Merton supports European campaign to eat healthily and cut food waste

Merton Council was chosen by Resource London as one of nine London councils to be part of their EU-funded pilot initiative, encouraging people to eat more healthily, reduce the amount of food they throw away and recycle the inedible parts to the food using the council’s free, weekly food waste recycling collection service.

Small change, big difference

Called Small change, big difference, the two-year campaign shines a light on the food Londoners throw away every year at a cost of £1.4 million. On top of this, councils pay around £50 million to dispose of the wasted food. It also highlights the environmental damage caused by the waste as well as the hole people burn in their pockets with every piece of food they throw out.

Food waste in Merton

Locally, 3,400 tonnes of food waste is collected in Merton every year. Merton’s collected landfill waste contains 20% food waste, which could be recycled. That equates to 9,361 tonnes of food waste collected going to landfill each year, costing the council nearly £1million each year to dispose of it. The more residents use the council’s free, weekly food waste collection service to dispose of their food waste, the better it is for the environment. It also saves the council money meaning it can invest further in the council services.


Corucopia created by a Wimbledon College of Arts student Megan Dennis

Merton’s contribution to the campaign

Contributions made to the campaign in Merton include a series of short films showing tips from residents and people who work in the borough, on using food well and reducing waste. Photographs of raw food art have been sent in by residents for a competition, with the winning entries displayed on hoardings around the borough. The council also teamed up with Wimbledon Art College student Megan Dennis, who created a work of art as part of the campaign called Cornucopia. The horn of plenty is on display on Fair Green in Mitcham and represents the bounty of food available in wealthier countries and the culture of recycling against the reality of 20% food wastage and the environmental and financial impact of that waste. The sculpture will be in place until 15 December.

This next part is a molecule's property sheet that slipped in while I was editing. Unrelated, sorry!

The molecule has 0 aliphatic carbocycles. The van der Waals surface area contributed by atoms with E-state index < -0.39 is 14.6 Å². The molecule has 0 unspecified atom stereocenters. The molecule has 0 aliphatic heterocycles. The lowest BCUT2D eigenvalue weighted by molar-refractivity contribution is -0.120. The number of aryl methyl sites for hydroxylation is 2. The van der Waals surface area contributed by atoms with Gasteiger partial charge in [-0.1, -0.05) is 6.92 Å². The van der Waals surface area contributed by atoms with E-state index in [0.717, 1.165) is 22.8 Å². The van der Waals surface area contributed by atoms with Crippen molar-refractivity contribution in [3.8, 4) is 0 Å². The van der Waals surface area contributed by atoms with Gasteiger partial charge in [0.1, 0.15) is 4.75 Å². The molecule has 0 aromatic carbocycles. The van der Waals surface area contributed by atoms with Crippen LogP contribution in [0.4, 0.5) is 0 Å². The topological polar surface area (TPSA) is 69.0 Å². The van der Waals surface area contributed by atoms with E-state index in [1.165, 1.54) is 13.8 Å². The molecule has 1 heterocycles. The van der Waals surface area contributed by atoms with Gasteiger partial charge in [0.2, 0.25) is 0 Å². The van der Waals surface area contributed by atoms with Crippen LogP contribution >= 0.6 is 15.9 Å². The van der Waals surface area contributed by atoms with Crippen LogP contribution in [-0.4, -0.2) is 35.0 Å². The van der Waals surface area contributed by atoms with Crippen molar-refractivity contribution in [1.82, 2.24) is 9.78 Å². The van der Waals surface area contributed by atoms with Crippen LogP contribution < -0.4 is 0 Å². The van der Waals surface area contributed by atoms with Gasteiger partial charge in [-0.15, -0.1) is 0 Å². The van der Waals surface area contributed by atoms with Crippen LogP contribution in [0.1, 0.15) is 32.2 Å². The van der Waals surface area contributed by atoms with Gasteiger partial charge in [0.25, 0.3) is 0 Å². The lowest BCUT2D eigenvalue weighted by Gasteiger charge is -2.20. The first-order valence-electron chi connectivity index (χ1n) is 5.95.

Get canny with your cooking

Three dimensional pavement art has sprung up in Wimbledon, Morden and Mitcham town centres along with the messages “make your meat go further”, “get canny with your cooking” and “recycling isn’t a strain”. All have a call to action to eat healthily and recycle.

Make your meat go further

Looking to 2018, Merton will be publishing a calendar to include food tips. These will be distributed to residents, clubs, libraries and community centres. More activities are planned for next year too, so watch this space.

Recycling isn’t a strain

Merton Council cabinet member for street cleanliness and parking Councillor Ross Garrod said: “Having recently won the Most Improved Borough at the Good Food for All Londoners event, we are passionate and dedicated to raising awareness around the prevention of food waste. This campaign shows that simple ideas and small changes can reduce the environmental impact of the food we eat, as well as save us money and make us healthier. I would like to thank the Dementia Hub in Mitcham for getting involved in the films we made and also to Wimbledon Guild. It has also been wonderful to work with the Wimbledon College of Arts on this.”

Charlotte Henderson, from the ‘Small Change, Big Difference’ campaign, comments: “We want to help everyone in our amazing (and hectic) capital city make small, achievable changes that will make a big difference to their health, pockets and the planet. We’re all busy people. That’s why we’re concentrating on small changes – like recycling just six teabags create enough to make energy to make another cuppa or buying the occasional pack of frozen veg instead of fresh – to help make that difference, one small change at a time.”


 Notes to editor:

  • Over the next two years the ‘Small Change, Big Difference’ team will be working with Londoners – young, old and everyone in-between – to create bespoke local pop-up restaurants, food art installations, mouth-watering recipes, exclusive cookery classes and food hacks to save time and money and help all of us eat more healthily and sustainably, as well as get better at food recycling. To sign up for events and workshops and for more information check out
  • Small Change, Big Difference is part of a project funded by the LIFE Programme of the European Union awarded to Resource London – a partnership between WRAP and the London Waste and Recycling Board (LWARB) – and Groundwork London. The goal of the project is to help make Londoners’ food culture more sustainable by encouraging residents to change their behaviour in relation to the way they shop, prepare, store, eat and dispose of food.